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Hourly rate not the only issue

Observer Viewpoint | Thursday, February 23, 2006

It seems that the Campus Labor Action Project (CLAP), and America as a whole, puts too much emphasis on one issue, hourly rate. CLAP needs to step back and look at other issues involved in labor, including stability and benefits.

In my opinion, knowing that your current job will still be there tomorrow, next year and the next decade is more important than what one makes. For instance, I worked as a computer programmer for a company in Ohio for two years. About the same time I was offered a promotion at the company which included tuition reimbursement, I received a graduate assistantship at Miami University. If I had stayed and accepted the new position, I could have made three times more than Miami’s offer and still attended graduate school for free, but I left simply because the company was unstable. This became very evident about six months after my departure when the company dissolved and all of my former coworkers became unemployed.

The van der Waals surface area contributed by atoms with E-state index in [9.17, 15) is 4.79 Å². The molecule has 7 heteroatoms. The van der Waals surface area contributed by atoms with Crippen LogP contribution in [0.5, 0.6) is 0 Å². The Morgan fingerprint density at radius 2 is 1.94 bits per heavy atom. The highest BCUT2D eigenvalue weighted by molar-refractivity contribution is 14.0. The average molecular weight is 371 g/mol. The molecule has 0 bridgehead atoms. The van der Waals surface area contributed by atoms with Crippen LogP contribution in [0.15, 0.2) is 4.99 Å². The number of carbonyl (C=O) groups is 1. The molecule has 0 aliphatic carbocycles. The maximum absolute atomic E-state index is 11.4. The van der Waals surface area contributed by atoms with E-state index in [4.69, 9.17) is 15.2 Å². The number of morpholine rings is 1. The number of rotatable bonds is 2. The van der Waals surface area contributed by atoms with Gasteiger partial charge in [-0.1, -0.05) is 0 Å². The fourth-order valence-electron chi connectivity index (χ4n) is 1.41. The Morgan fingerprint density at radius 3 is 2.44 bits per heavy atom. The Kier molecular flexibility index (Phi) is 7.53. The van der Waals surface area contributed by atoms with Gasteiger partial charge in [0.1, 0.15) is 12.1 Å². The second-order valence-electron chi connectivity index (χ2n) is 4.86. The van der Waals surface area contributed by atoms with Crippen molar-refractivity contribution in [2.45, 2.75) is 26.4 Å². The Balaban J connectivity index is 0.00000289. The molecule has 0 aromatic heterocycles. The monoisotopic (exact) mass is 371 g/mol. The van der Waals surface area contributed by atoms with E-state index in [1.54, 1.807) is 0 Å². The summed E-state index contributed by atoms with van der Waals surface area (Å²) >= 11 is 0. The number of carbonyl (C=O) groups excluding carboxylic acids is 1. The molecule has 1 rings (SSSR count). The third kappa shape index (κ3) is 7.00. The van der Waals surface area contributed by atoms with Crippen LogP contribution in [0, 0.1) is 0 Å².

Moreover, working for the same employer for years can lead to larger pensions, increased retirements and better benefits that would not have been possible if the worker was looking simply for a higher-paying job. These are things that are called “hidden income” because you miss them by simply looking at the hourly wage. The benefit package, in particular family tuition coverage, that Notre Dame provides is enviable. For instance, my parents saw their three children attend the same private university in Ohio, and, without a doubt, would have stayed the required time at any wage for the opportunity to have our tuition waived or even significantly reduced.

By looking just at the hourly rate, you are missing the big picture. Even though stability and benefits do not show up on the “bottom line,” they should definitely be considered and discussed when you make your claims about Notre Dame being unjust.

Something concrete to consider is, would you call a $15/hour job at an unstable company with no insurance or benefit package just? Moreover, would you accept that position over a $9/hour job at Notre Dame?

Jon Hauensteingraduate studentFeb. 22